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​​​​​​​​​SME stat Vatican girl sheep 1.jpg​​No other Congregation should be more attached to her than ours, for there is no other that owes her so much,
and has so much need of her protection and help.
Love her...          
(SME Conferences Chapter 1 on the Church and the Institute)
Statue in St Peter's Basilica - Rome ​
Situated among the Saint Founders of Religious Orders
Blessed 21st Oct 1942


154. The development of a global community of fraternity based on the practice of social friendship on the part of peoples and nations calls for a better kind of politics, one truly at the service of the common good. Sadly, politics today often takes forms that hinder progress towards a different world.


155. Lack of concern for the vulnerable can hide behind a populism that exploits them demagogically for its own purposes, or a liberalism that serves the economic interests of the powerful. In both cases, it becomes difficult to envisage an open world that makes room for everyone, including the most vulnerable, and shows respect for different cultures.

Popular vs. populist

156. In recent years, the words “populism" and “populist" have invaded the communications media and everyday conversation. As a result, they have lost whatever value they might have had, and have become another source of polarization in an already divided society. Efforts are made to classify entire peoples, groups, societies and governments as “populist" or not. Nowadays it has become impossible for someone to express a view on any subject without being categorized one way or the other, either to be unfairly discredited or to be praised to the skies.

157. The attempt to see populism as a key for interpreting social reality is problematic in another way: it disregards the legitimate meaning of the word “people". Any effort to remove this concept from common parlance could lead to the elimination of the very notion of democracy as “government by the people". If we wish to maintain that society is more than a mere aggregate of individuals, the term “people" proves necessary. There are social phenomena that create majorities, as well as megatrends and communitarian aspirations. Men and women are capable of coming up with shared goals that transcend their differences and can thus engage in a common endeavour. Then too, it is extremely difficult to carry out a long-term project unless it becomes a collective aspiration. All these factors lie behind our use of the words “people" and “popular". Unless they are taken into account – together with a sound critique of demagoguery – a fundamental aspect of social reality would be overlooked.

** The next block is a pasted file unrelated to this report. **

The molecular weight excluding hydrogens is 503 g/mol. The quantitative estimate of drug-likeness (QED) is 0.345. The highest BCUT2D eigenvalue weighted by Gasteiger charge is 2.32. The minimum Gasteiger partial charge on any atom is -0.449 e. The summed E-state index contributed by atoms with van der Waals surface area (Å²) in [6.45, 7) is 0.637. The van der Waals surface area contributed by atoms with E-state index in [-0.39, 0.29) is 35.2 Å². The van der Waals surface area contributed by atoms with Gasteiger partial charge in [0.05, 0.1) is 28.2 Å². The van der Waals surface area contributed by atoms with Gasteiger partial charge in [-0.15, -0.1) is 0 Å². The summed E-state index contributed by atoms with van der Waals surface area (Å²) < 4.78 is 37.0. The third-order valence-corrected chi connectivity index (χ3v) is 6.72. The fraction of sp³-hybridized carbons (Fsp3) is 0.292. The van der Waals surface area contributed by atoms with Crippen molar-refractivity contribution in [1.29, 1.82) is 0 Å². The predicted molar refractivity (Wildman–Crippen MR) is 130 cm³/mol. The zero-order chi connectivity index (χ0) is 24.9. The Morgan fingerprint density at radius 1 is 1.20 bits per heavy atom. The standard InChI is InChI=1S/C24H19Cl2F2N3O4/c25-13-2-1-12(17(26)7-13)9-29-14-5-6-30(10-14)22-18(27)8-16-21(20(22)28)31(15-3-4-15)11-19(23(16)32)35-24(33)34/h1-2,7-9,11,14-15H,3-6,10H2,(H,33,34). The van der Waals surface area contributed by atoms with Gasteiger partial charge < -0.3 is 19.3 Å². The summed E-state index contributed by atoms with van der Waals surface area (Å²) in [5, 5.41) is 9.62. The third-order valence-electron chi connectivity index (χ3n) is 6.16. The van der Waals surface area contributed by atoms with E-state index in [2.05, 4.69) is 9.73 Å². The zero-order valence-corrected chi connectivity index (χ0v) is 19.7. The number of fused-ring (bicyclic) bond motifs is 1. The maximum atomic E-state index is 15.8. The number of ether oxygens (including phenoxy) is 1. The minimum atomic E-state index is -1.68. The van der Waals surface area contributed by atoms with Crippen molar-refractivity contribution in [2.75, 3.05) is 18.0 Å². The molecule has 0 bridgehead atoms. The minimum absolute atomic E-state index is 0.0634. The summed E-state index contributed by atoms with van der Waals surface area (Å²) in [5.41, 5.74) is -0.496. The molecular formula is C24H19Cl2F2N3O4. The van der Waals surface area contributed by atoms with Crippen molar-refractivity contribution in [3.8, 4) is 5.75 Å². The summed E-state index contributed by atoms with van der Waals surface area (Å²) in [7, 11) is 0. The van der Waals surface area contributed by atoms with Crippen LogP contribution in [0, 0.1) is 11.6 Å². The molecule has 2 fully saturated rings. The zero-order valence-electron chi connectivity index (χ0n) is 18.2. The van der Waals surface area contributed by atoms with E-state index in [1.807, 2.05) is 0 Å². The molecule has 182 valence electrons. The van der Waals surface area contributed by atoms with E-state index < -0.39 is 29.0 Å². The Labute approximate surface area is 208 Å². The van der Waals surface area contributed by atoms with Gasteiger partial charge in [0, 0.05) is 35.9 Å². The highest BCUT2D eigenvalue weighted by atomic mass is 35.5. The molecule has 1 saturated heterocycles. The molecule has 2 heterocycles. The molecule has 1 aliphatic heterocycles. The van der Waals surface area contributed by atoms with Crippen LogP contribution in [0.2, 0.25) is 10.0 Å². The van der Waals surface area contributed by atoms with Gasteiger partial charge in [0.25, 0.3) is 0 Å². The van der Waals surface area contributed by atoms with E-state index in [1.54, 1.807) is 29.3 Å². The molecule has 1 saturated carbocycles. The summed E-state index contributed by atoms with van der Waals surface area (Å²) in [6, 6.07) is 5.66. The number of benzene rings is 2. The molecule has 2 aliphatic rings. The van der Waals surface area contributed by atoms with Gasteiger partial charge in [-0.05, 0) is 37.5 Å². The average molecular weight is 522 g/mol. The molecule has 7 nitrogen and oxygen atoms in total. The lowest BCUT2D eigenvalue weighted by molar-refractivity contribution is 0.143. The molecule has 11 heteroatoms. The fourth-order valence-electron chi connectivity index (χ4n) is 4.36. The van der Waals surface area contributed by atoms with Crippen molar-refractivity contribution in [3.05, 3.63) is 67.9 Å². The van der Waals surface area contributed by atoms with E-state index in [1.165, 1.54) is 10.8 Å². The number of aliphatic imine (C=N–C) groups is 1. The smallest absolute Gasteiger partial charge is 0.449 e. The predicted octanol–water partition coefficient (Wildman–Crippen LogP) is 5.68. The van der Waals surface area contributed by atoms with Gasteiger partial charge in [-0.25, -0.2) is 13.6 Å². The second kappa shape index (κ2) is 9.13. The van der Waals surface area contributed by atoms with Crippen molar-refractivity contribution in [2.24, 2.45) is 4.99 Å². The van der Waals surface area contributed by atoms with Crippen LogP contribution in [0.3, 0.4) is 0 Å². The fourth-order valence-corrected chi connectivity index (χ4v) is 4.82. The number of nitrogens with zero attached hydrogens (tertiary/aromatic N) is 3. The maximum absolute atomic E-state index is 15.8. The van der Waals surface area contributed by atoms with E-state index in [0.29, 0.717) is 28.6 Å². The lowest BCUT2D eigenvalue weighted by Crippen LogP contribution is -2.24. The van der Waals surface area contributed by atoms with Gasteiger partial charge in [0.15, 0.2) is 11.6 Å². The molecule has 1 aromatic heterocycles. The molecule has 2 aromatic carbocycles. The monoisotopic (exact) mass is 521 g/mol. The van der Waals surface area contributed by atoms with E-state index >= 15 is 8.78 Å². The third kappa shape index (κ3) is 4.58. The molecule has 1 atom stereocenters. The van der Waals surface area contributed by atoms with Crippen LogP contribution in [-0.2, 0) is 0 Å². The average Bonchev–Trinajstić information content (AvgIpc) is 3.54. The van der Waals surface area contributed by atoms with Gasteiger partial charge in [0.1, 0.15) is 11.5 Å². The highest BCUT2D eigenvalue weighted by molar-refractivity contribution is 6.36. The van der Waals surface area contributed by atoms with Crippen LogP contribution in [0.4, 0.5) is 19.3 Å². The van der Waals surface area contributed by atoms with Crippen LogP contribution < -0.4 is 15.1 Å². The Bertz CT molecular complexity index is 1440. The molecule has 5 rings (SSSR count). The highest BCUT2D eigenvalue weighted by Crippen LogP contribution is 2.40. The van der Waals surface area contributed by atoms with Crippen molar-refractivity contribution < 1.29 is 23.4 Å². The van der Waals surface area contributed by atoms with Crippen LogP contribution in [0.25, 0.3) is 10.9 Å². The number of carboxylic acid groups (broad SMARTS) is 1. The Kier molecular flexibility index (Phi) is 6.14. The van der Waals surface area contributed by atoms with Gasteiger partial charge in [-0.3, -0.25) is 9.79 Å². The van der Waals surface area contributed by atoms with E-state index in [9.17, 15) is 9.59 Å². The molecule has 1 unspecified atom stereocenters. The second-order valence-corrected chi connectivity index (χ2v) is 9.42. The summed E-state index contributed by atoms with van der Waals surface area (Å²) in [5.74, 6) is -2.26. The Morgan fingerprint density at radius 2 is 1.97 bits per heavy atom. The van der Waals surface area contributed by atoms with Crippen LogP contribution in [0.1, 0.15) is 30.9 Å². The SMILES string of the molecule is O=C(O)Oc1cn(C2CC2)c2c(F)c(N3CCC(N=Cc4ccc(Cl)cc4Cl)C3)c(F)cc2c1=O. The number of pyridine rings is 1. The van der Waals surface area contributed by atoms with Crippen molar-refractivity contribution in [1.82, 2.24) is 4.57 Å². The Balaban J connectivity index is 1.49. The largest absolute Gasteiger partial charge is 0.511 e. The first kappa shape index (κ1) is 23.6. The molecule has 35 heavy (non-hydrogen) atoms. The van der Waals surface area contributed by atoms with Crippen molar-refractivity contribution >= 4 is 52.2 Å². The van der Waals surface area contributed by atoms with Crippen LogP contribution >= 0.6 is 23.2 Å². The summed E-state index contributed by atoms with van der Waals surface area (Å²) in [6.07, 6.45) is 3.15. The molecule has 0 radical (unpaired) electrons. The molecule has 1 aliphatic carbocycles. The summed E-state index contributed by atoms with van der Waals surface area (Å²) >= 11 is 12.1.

158. Here, there can be a misunderstanding. “'People' is not a logical category, nor is it a mystical category, if by that we mean that everything the people does is good, or that the people is an 'angelic' reality. Rather, it is a mythic category… When you have to explain what you mean by people, you use logical categories for the sake of explanation, and necessarily so. Yet in that way you cannot explain what it means to belong to a people. The word 'people' has a deeper meaning that cannot be set forth in purely logical terms. To be part of a people is to be part of a shared identity arising from social and cultural bonds. And that is not something automatic, but rather a slow, difficult process… of advancing towards a common project".[132]